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October 24, 2014

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A construction designer’s dilemma: CDM2015

Since 1995, the mandatory requirement under the criminal law for construction designers (as employers) to have regard to the consequences of their design decisions on others has been explicit.

The principle behind this is sound: a failure to do so cannot only affect the wellbeing of others (the rationale of the legislation), but can also have a significant financial impact.

Careful pragmatic application of the former can directly benefit the latter, and in good risk management one should not be able to see the join. However, this legal requirement has been fraught with difficulties since it was introduced and it has not realised its potential.

The industry is about to be confronted with the third version of the Construction (Design and Management) Regulations (CDM2015) still none the wiser nor, it appears, closer to a resolution.

The nub of the matter is that the legal requirement to eliminate hazard, or mitigate risk, ‘so far as is reasonably practicable’ – the core obligation on designers – is not understood.

How far does a designer go in this regard given the myriad of circumstances which may arise? How much extra cost would be considered reasonable in this endeavour? How do we achieve consistency of approach?

Contractors have worked with this responsibility for many years but they have, in the main, a wealth of advice to illustrate what ‘compliant’ looks like for high-risk and common activities. There is no comparable authoritative advice or example for designers in respect of the specific questions posed above.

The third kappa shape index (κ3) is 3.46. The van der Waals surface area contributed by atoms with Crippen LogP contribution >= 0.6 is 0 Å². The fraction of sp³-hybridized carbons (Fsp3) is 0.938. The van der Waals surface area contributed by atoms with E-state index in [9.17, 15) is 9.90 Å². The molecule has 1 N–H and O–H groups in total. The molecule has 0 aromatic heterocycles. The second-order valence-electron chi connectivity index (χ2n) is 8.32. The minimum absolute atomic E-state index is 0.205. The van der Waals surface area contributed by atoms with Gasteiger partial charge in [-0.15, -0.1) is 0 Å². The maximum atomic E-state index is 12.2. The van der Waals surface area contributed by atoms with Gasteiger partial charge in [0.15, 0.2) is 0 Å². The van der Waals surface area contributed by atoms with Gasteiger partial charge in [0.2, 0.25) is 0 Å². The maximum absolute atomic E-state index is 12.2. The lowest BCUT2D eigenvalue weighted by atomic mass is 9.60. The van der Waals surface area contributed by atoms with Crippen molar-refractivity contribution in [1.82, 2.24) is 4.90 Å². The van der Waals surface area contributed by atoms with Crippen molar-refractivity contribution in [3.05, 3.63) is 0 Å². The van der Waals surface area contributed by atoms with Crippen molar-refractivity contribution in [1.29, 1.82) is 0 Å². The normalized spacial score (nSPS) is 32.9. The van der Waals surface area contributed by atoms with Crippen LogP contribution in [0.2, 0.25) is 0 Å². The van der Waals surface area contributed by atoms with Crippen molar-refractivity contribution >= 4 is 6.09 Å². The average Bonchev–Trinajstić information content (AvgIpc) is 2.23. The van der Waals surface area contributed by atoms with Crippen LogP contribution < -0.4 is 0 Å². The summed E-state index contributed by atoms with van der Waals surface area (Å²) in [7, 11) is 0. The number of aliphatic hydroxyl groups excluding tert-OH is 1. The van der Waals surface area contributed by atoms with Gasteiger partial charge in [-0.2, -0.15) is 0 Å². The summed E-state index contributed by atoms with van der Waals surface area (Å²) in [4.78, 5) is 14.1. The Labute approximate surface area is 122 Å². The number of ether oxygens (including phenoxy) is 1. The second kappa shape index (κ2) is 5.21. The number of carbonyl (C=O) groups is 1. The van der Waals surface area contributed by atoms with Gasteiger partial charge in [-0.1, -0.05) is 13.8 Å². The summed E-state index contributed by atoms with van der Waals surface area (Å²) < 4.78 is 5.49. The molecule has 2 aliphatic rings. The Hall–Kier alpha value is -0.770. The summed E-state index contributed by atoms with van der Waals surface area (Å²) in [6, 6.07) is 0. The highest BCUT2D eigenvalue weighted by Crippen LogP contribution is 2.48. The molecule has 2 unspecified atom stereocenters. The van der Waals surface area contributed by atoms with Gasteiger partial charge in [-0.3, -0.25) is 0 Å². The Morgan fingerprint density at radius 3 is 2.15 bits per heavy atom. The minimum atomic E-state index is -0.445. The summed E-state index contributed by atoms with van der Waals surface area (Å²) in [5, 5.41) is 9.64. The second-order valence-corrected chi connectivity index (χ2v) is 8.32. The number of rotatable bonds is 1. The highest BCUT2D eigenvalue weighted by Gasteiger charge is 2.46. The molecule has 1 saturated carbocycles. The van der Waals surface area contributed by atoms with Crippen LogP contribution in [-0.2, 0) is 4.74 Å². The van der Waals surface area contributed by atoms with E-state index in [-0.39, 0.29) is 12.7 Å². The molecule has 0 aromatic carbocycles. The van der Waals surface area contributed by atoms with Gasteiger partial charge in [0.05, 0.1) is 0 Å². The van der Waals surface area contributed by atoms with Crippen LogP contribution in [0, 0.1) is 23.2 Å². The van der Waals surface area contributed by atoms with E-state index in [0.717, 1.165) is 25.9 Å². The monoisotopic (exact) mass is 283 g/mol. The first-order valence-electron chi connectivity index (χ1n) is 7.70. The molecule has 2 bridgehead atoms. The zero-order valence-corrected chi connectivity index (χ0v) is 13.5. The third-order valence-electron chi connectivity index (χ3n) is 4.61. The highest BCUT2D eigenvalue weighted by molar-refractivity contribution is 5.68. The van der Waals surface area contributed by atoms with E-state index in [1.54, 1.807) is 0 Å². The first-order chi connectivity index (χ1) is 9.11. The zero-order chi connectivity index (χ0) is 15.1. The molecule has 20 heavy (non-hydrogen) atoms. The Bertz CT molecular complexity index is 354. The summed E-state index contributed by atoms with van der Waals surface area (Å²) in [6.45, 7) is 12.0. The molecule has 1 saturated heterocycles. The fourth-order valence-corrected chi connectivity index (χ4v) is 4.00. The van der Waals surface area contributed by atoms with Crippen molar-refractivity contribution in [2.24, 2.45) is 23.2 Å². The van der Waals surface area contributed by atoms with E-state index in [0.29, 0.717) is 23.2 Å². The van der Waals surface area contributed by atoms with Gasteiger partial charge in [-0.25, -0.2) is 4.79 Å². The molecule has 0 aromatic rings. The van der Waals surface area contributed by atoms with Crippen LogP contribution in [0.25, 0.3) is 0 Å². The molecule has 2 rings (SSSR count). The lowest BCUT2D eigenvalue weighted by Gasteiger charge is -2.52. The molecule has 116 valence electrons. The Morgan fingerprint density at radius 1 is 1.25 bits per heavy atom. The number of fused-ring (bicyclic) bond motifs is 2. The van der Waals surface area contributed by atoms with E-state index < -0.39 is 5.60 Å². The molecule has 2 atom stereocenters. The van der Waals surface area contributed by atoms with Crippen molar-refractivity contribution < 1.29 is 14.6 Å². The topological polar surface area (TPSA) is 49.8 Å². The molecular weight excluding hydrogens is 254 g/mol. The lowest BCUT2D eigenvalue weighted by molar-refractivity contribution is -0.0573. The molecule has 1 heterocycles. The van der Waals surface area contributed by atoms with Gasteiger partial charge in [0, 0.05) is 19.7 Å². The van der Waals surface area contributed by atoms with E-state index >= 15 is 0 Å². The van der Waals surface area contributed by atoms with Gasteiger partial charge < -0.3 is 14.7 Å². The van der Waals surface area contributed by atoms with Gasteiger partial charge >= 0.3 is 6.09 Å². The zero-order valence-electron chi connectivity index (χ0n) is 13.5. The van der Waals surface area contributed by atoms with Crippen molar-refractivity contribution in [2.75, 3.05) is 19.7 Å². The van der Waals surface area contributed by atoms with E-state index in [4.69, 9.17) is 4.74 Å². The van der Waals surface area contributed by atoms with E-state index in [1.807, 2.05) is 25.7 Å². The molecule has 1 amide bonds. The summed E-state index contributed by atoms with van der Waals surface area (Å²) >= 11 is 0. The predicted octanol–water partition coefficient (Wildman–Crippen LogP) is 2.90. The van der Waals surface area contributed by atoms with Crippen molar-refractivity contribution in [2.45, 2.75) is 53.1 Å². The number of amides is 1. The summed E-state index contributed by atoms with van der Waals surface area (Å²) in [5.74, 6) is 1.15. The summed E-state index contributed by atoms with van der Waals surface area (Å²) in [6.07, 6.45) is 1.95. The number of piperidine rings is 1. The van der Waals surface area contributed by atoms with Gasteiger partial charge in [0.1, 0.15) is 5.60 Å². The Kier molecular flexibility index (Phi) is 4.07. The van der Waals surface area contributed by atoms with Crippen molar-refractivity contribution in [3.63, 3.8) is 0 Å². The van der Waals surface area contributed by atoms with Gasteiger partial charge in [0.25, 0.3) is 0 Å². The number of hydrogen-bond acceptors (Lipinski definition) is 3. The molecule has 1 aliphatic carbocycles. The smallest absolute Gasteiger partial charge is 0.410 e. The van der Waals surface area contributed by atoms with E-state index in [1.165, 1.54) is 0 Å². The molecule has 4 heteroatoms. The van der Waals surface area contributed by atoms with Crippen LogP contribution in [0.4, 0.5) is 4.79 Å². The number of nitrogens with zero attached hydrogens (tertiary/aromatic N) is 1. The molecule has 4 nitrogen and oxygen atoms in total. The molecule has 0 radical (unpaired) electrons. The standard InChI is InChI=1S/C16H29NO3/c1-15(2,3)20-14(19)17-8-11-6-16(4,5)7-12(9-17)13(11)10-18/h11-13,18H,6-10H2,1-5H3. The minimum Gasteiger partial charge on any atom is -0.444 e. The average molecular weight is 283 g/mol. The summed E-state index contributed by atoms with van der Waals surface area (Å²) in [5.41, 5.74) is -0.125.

This dilemma is a major drag on the design fraternity specifically, and industry generally. Many designers fail to give any serious attention to this matter; many more produce paperwork purporting to satisfy the obligation, but which frequently adds little value. Even those who make serious effort are unable to explain how they determine whether they are compliant.

As we approach the third version of CDM, industry deserves an answer.

John Carpenter is a consultant and author of Guidance for Designers, published under HSE auspices by CITB and of appendix 4 of the current ACoP.

For the full feature on this, look out for SHP November, pages 36-39, out on 3 November



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Paul Bussey
Paul Bussey
9 years ago

John, I absolutely agree with you and the absence of a satisfactory definition of sfarp . We are trying to clarify this for our own members at the RIBA and your paper is excellent material in this consideration process.
Unfortunately I do not think this “Catch22” type concept is anymore explained in the new L Series or Industry Guidance 2015. We have strongly encouraged its inclusion.

Kev Ryder
Kev Ryder
9 years ago

the answer is very simple, use a good CDM co-ordinator who understands what the process is and will work with you instead of demanding reams of futile risk assessment tick lists.

the new regs if enacted however will require the lead designer to do this on their own– good luck !

but then again, I think you possibly already knew this !